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IAEA, Asian Countries Discuss Security of Nuclear Weapons


Diplomats, bureaucrats and nuclear experts are meeting in Japan to discuss how to strengthen nuclear security in Asian countries. The International Atomic Energy Agency has called the group together amid continuing fears that terrorists have designs on obtaining or building nuclear weapons.

The two-day meeting, which began Wednesday in Tokyo, comes amid growing concerns about nuclear proliferation. Iran faces possible sanctions for continuing to enrich uranium, which could be used to build an atomic bomb. North Korea tested its first nuclear weapons device last month, prompting punitive United Nations sanctions. As a result of North Korea's test, some leading conservative politicians in Japan say that Tokyo should discuss the building of its own nuclear arsenal.

This meeting is focusing on how Asia can keep nuclear materials and weapons out of the hands of terrorist groups, says the head of the IAEA's Office of Nuclear Security, Anita Birgitta Nilsson.

"We are building a sustainable way of hindering these acts from happening in the first place. And then, of course, if something happens to be able to take care of the results in the most effective and efficient manner," said Nilsson.

Concerns about terrorists using nuclear weapons were heightened by the September 2001 attacks by Al Qaeda in the United States. The threat persists, says Matthew Bunn of Harvard University's Managing the Atom Project. He says Osama bin Laden and others remain active in trying to obtain nuclear materials and weapons.

"We have seen in Russia terrorist teams actually casing nuclear weapons storage facilities. We have seen repeated attempts by Bin Laden to purchase the essential ingredients of nuclear weapons [and] to recruit nuclear weapons scientists to help him with a nuclear bomb," noted Bunn.

The IAEA is facing skepticism that it can do much, if anything, to hinder the quest for weapons of mass destruction. Critics say the agency has failed to prevent North Korea and Iran from pursuing their nuclear weapons programs. But Harvard University's Matthew Bunn defends the agency, saying recent developments demonstrate the effectiveness of the agency's safeguards. Bunn recalls that North Korea first threatened to pull out of the Nuclear Non-Proliferation Treaty when they were caught cheating by the agency's inspectors.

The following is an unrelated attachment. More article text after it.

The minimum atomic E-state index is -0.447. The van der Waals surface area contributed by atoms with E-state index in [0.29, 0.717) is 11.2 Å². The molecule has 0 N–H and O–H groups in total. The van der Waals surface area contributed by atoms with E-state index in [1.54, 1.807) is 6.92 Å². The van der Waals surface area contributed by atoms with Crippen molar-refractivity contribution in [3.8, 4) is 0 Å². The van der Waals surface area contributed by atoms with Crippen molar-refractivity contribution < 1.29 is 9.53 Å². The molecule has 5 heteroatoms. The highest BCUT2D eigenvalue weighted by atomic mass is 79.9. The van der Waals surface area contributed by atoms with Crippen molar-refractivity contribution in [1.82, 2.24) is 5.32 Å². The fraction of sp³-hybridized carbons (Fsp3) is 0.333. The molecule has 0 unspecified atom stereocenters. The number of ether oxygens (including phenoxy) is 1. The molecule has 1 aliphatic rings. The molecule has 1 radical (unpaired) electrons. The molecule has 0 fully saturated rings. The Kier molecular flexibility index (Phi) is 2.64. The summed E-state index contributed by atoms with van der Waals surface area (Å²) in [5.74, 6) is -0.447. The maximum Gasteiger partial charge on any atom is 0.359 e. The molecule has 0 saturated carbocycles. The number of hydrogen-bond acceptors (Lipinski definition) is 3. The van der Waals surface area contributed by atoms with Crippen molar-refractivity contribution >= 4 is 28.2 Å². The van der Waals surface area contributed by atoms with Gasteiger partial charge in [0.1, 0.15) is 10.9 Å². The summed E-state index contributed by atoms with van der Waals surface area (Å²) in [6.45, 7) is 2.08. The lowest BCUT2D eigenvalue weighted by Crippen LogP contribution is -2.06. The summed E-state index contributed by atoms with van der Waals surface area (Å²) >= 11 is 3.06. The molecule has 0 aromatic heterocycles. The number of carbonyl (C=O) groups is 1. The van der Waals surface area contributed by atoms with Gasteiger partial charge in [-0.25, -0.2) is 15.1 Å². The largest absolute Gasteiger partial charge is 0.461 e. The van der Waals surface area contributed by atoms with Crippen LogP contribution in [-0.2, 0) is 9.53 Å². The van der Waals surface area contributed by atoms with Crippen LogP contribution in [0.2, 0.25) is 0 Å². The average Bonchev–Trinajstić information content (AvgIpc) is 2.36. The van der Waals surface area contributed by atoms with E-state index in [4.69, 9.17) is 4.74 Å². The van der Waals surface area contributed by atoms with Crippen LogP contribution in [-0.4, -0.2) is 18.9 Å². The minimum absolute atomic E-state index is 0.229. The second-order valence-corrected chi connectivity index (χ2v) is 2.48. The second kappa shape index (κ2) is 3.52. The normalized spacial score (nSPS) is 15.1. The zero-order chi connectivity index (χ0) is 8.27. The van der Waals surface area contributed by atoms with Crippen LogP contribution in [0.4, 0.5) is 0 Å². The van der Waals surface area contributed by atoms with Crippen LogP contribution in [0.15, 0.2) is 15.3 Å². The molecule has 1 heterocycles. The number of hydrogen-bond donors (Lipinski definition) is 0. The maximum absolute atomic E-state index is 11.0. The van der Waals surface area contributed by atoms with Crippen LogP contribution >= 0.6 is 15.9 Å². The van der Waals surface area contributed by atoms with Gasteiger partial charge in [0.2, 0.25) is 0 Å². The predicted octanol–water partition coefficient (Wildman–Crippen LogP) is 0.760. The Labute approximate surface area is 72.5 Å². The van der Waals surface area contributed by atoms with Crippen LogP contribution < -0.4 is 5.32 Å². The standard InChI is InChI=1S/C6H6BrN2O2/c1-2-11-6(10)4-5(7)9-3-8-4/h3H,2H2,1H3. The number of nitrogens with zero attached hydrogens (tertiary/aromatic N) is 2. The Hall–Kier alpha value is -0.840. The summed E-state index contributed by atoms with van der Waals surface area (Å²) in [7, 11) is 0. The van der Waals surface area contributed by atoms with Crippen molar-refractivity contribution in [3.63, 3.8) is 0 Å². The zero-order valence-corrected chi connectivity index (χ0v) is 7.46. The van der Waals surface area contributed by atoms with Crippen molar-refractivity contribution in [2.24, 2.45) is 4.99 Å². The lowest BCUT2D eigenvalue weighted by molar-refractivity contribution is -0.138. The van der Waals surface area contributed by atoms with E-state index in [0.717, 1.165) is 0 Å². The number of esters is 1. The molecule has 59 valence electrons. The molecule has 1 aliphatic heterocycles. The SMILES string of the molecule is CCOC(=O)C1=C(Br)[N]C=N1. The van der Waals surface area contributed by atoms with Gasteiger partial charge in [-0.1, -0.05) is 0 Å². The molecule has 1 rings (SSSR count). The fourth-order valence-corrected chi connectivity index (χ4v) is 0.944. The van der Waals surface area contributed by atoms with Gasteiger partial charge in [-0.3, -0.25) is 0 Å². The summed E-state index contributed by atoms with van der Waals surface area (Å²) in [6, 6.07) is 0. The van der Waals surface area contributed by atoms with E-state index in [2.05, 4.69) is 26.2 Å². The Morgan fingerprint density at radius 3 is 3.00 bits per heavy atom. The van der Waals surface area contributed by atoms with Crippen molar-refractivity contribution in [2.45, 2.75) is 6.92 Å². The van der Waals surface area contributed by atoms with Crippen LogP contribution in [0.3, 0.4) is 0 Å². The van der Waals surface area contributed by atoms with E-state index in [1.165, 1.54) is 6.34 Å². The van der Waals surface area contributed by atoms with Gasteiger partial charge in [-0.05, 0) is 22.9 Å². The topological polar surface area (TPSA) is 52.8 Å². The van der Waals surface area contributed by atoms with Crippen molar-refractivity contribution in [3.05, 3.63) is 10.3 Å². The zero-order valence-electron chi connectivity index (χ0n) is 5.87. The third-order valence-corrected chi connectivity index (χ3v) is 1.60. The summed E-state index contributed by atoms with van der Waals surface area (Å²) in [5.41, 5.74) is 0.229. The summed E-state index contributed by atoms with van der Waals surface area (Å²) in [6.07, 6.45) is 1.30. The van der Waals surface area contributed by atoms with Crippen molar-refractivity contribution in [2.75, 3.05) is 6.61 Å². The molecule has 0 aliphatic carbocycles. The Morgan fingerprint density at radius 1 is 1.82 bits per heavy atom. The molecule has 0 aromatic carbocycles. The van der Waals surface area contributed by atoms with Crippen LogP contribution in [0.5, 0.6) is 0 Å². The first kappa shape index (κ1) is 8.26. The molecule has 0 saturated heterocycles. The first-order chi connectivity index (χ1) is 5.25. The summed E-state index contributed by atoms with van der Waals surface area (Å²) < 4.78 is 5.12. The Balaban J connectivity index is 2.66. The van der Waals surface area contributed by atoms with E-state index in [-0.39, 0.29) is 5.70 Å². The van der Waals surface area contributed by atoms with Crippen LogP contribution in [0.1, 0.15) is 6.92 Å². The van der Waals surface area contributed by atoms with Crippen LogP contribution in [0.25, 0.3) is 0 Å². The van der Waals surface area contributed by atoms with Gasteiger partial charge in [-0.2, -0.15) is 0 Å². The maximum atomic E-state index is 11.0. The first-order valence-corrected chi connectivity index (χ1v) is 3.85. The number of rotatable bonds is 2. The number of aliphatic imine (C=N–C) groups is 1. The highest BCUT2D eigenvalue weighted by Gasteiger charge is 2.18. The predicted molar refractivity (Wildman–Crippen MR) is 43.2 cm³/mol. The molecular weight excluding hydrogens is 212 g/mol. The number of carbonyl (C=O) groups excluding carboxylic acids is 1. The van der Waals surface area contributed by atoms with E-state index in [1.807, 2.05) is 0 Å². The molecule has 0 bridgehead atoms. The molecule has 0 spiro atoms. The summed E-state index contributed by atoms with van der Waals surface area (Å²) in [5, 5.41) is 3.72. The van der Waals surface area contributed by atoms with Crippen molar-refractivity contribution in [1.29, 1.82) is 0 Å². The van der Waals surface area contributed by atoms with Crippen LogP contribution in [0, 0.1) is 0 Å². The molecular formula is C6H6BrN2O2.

"You can't blame the IAEA for what's happened since [in North Korea] because the IAEA has been kicked out," continued Bunn. "In the Iran case, I think that the IAEA has done a very professional job of peeling back one layer of the onion after another of the, frankly, lies Iran was telling."

Washington and Moscow on Wednesday are expected to push for wider enforcement of a U.N. resolution intended to stop the proliferation of nuclear and other weapons. The call is to come at a meeting in Vienna of the Organization for Security and Cooperation in Europe.

The IAEA says that between 1993 and 2004 there were 18 confirmed cases of trafficking of plutonium or highly enriched uranium in Europe alone.

At the Vienna meeting, efforts will be made to push nations in Africa and the Pacific region, where export controls are weak, to rely on assistance from other countries to prevent the spread of nuclear materials.

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